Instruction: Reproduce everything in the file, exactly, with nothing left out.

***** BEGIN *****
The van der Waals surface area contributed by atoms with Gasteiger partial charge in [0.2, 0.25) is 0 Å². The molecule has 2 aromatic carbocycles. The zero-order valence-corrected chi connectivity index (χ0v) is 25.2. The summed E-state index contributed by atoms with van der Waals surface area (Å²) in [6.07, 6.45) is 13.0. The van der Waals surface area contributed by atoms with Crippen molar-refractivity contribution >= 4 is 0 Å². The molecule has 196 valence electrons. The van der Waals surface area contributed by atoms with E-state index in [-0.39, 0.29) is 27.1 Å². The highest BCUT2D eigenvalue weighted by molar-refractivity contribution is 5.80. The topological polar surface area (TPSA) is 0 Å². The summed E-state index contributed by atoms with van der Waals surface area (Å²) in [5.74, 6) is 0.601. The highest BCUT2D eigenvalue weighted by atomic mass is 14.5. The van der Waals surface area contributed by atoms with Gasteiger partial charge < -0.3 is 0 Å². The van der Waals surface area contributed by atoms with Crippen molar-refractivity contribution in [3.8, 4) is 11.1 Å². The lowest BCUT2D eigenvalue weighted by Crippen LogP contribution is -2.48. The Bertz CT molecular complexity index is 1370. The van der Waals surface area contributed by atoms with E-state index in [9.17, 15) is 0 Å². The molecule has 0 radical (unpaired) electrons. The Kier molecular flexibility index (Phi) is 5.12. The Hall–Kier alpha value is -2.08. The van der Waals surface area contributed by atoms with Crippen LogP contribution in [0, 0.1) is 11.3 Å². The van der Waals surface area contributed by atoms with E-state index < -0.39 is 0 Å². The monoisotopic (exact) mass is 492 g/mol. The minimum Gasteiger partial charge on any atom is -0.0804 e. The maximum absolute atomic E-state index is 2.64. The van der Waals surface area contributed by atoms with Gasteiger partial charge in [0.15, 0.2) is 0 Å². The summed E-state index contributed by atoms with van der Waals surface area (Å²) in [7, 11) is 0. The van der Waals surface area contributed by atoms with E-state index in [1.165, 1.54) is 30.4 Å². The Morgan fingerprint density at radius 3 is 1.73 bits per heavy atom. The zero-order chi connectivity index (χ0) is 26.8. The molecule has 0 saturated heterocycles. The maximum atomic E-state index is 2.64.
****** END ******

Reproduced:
The van der Waals surface area contributed by atoms with Gasteiger partial charge in [0.2, 0.25) is 0 Å². The molecule has 2 aromatic carbocycles. The zero-order valence-corrected chi connectivity index (χ0v) is 25.2. The summed E-state index contributed by atoms with van der Waals surface area (Å²) in [6.07, 6.45) is 13.0. The van der Waals surface area contributed by atoms with Crippen molar-refractivity contribution >= 4 is 0 Å². The molecule has 196 valence electrons. The van der Waals surface area contributed by atoms with E-state index in [-0.39, 0.29) is 27.1 Å². The highest BCUT2D eigenvalue weighted by molar-refractivity contribution is 5.80. The topological polar surface area (TPSA) is 0 Å². The summed E-state index contributed by atoms with van der Waals surface area (Å²) in [5.74, 6) is 0.601. The highest BCUT2D eigenvalue weighted by atomic mass is 14.5. The van der Waals surface area contributed by atoms with Gasteiger partial charge < -0.3 is 0 Å². The van der Waals surface area contributed by atoms with Crippen molar-refractivity contribution in [3.8, 4) is 11.1 Å². The lowest BCUT2D eigenvalue weighted by Crippen LogP contribution is -2.48. The Bertz CT molecular complexity index is 1370. The van der Waals surface area contributed by atoms with E-state index in [9.17, 15) is 0 Å². The molecule has 0 radical (unpaired) electrons. The Kier molecular flexibility index (Phi) is 5.12. The Hall–Kier alpha value is -2.08. The van der Waals surface area contributed by atoms with Crippen LogP contribution in [0, 0.1) is 11.3 Å². The van der Waals surface area contributed by atoms with E-state index < -0.39 is 0 Å². The monoisotopic (exact) mass is 492 g/mol. The minimum Gasteiger partial charge on any atom is -0.0804 e. The maximum absolute atomic E-state index is 2.64. The van der Waals surface area contributed by atoms with Gasteiger partial charge in [0.15, 0.2) is 0 Å². The summed E-state index contributed by atoms with van der Waals surface area (Å²) in [7, 11) is 0. The van der Waals surface area contributed by atoms with E-state index in [1.165, 1.54) is 30.4 Å². The Morgan fingerprint density at radius 3 is 1.73 bits per heavy atom. The zero-order chi connectivity index (χ0) is 26.8. The molecule has 0 saturated heterocycles. The maximum atomic E-state index is 2.64.